2.13 Painted advisory cycle lanes are a waste of money. They will be parked over.

2.14 A marked cycle lane on the left of the one-way Lorne Street will cause conflict between drivers and cyclists who want to turn right at Paisley Road West. If the changes to Lorne Street are needed because of the school traffic a better solution for cycling would be to use the Fact Sheet 01/07 cycle logo in the centre of the carriageway. The same applies on Harvie Street.

2.15.Shared pavement on Harvie St north of Brand Street requires a pointless diversion for people headed between Bells Bridge and Brand Street (i.e. most people) and will not be used.

2.16.The zebra crossing west of Harvie Street is a diversion for pedestrians on the most used (north-south) route: cyclists will not want to divert and dismount to use a zebra crossing legally.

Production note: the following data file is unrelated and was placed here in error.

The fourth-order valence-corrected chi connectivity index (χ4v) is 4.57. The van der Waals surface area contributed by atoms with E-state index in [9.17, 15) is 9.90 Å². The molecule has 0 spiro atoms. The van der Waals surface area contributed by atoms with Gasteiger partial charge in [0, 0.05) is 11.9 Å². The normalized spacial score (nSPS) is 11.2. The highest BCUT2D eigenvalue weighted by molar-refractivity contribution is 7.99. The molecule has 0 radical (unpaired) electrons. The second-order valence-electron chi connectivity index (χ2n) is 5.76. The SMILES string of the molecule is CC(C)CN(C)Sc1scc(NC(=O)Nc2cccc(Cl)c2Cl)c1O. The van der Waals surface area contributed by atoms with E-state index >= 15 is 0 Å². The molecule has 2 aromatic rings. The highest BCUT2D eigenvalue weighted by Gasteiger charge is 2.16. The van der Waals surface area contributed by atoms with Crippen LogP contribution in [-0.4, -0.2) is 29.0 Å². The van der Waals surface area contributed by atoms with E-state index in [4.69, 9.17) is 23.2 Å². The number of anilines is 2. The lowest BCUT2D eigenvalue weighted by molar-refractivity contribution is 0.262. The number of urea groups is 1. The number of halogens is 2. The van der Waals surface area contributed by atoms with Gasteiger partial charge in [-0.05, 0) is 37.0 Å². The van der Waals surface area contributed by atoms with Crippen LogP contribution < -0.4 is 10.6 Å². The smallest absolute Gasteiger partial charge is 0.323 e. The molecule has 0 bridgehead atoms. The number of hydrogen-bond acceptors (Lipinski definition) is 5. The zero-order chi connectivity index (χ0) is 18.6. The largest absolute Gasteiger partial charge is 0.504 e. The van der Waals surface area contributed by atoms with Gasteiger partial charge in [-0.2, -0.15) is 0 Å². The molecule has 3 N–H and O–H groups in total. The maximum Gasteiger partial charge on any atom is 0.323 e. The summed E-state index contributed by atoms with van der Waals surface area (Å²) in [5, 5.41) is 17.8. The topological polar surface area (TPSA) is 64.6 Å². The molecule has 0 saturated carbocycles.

2.17The signs indicating shared use are on posts which themselves reduce the available width.

3. Specific problems with the Summertown Road plans

3.1 The route is a poor option for west-to-east through travel as it requires two right turns. Few of those who use the main road route will be drawn by shared pavements to divert along Summertown Road in either direction.

3.2 The proposed shared pavement is of variable width, is broken by side turnings, changes sides, and is obstructed by street furniture including a post box, cycle stands, bus stops, and the posts carrying the shared use signs. Some of these new signs are placed where the space is already reduced by existing street furniture or bus shelters. All of these things will incline cyclists to use the road instead – but this will now be narrower than it was.

3.3 The problematic junction with Copland Road would be better addressed by making Copland Road the minor road, or with a mini-roundabout.

3.4 The plan appears incomplete at the western end.